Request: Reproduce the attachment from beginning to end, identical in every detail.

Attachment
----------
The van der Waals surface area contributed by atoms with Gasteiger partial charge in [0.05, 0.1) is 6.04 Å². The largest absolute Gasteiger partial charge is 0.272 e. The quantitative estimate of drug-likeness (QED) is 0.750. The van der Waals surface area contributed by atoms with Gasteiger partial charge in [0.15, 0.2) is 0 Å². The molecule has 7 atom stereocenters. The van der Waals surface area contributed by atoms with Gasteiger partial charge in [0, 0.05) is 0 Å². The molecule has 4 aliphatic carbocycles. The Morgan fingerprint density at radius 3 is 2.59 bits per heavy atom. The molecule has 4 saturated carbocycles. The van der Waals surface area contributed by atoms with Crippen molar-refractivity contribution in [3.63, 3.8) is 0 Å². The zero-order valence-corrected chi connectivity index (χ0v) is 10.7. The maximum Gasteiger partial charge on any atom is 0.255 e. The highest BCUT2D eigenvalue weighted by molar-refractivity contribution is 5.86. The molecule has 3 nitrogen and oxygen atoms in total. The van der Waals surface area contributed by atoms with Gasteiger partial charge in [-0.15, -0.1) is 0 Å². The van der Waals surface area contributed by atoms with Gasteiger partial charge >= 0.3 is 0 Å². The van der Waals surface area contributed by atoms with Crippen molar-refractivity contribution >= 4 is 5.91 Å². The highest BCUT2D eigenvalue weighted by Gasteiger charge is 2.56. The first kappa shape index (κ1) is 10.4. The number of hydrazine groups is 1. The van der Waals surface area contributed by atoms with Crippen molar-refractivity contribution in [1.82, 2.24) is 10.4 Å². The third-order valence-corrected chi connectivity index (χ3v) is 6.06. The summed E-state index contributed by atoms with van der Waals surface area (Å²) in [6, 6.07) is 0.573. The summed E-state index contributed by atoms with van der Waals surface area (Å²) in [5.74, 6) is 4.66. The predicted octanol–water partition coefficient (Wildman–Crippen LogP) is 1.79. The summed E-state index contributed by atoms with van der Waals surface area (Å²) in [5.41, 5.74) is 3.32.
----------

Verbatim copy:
The van der Waals surface area contributed by atoms with Gasteiger partial charge in [0.05, 0.1) is 6.04 Å². The largest absolute Gasteiger partial charge is 0.272 e. The quantitative estimate of drug-likeness (QED) is 0.750. The van der Waals surface area contributed by atoms with Gasteiger partial charge in [0.15, 0.2) is 0 Å². The molecule has 7 atom stereocenters. The van der Waals surface area contributed by atoms with Gasteiger partial charge in [0, 0.05) is 0 Å². The molecule has 4 aliphatic carbocycles. The Morgan fingerprint density at radius 3 is 2.59 bits per heavy atom. The molecule has 4 saturated carbocycles. The van der Waals surface area contributed by atoms with Crippen molar-refractivity contribution in [3.63, 3.8) is 0 Å². The zero-order valence-corrected chi connectivity index (χ0v) is 10.7. The maximum Gasteiger partial charge on any atom is 0.255 e. The highest BCUT2D eigenvalue weighted by molar-refractivity contribution is 5.86. The molecule has 3 nitrogen and oxygen atoms in total. The van der Waals surface area contributed by atoms with Gasteiger partial charge in [-0.15, -0.1) is 0 Å². The van der Waals surface area contributed by atoms with Gasteiger partial charge >= 0.3 is 0 Å². The van der Waals surface area contributed by atoms with Crippen molar-refractivity contribution >= 4 is 5.91 Å². The highest BCUT2D eigenvalue weighted by Gasteiger charge is 2.56. The first kappa shape index (κ1) is 10.4. The number of hydrazine groups is 1. The van der Waals surface area contributed by atoms with Crippen molar-refractivity contribution in [1.82, 2.24) is 10.4 Å². The third-order valence-corrected chi connectivity index (χ3v) is 6.06. The summed E-state index contributed by atoms with van der Waals surface area (Å²) in [6, 6.07) is 0.573. The summed E-state index contributed by atoms with van der Waals surface area (Å²) in [5.74, 6) is 4.66. The predicted octanol–water partition coefficient (Wildman–Crippen LogP) is 1.79. The summed E-state index contributed by atoms with van der Waals surface area (Å²) in [5.41, 5.74) is 3.32.